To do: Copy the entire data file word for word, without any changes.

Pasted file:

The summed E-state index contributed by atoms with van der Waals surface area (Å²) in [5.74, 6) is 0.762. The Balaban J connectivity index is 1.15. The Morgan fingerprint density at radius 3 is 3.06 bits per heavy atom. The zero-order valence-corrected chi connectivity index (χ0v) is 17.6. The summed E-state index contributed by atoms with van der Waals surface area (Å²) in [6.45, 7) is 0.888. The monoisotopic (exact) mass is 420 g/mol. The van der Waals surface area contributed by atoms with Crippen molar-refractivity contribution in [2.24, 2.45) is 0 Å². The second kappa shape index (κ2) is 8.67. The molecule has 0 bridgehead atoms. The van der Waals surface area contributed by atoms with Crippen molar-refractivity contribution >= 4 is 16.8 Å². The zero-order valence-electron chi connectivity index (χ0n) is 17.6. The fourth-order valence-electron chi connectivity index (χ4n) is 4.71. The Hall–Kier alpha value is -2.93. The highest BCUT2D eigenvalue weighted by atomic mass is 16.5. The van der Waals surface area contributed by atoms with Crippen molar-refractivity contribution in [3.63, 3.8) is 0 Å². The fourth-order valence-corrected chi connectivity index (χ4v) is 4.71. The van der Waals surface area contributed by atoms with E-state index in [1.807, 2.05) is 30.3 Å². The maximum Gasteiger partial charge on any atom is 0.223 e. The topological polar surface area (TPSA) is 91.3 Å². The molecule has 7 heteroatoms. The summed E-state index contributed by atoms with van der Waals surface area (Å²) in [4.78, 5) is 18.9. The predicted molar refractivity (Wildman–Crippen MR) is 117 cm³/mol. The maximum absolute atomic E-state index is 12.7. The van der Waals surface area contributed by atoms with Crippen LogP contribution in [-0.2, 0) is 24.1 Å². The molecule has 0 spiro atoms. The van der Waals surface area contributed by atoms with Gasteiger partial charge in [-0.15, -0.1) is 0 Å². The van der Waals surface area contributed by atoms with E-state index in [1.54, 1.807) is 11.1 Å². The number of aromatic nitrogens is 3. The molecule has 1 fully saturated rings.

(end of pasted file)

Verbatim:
The summed E-state index contributed by atoms with van der Waals surface area (Å²) in [5.74, 6) is 0.762. The Balaban J connectivity index is 1.15. The Morgan fingerprint density at radius 3 is 3.06 bits per heavy atom. The zero-order valence-corrected chi connectivity index (χ0v) is 17.6. The summed E-state index contributed by atoms with van der Waals surface area (Å²) in [6.45, 7) is 0.888. The monoisotopic (exact) mass is 420 g/mol. The van der Waals surface area contributed by atoms with Crippen molar-refractivity contribution in [2.24, 2.45) is 0 Å². The second kappa shape index (κ2) is 8.67. The molecule has 0 bridgehead atoms. The van der Waals surface area contributed by atoms with Crippen molar-refractivity contribution >= 4 is 16.8 Å². The zero-order valence-electron chi connectivity index (χ0n) is 17.6. The fourth-order valence-electron chi connectivity index (χ4n) is 4.71. The Hall–Kier alpha value is -2.93. The highest BCUT2D eigenvalue weighted by atomic mass is 16.5. The van der Waals surface area contributed by atoms with Crippen molar-refractivity contribution in [3.63, 3.8) is 0 Å². The fourth-order valence-corrected chi connectivity index (χ4v) is 4.71. The van der Waals surface area contributed by atoms with E-state index in [1.807, 2.05) is 30.3 Å². The maximum Gasteiger partial charge on any atom is 0.223 e. The topological polar surface area (TPSA) is 91.3 Å². The molecule has 7 heteroatoms. The summed E-state index contributed by atoms with van der Waals surface area (Å²) in [4.78, 5) is 18.9. The predicted molar refractivity (Wildman–Crippen MR) is 117 cm³/mol. The maximum absolute atomic E-state index is 12.7. The van der Waals surface area contributed by atoms with Crippen LogP contribution in [-0.2, 0) is 24.1 Å². The molecule has 0 spiro atoms. The van der Waals surface area contributed by atoms with Gasteiger partial charge in [-0.15, -0.1) is 0 Å². The van der Waals surface area contributed by atoms with E-state index in [1.54, 1.807) is 11.1 Å². The number of aromatic nitrogens is 3. The molecule has 1 fully saturated rings.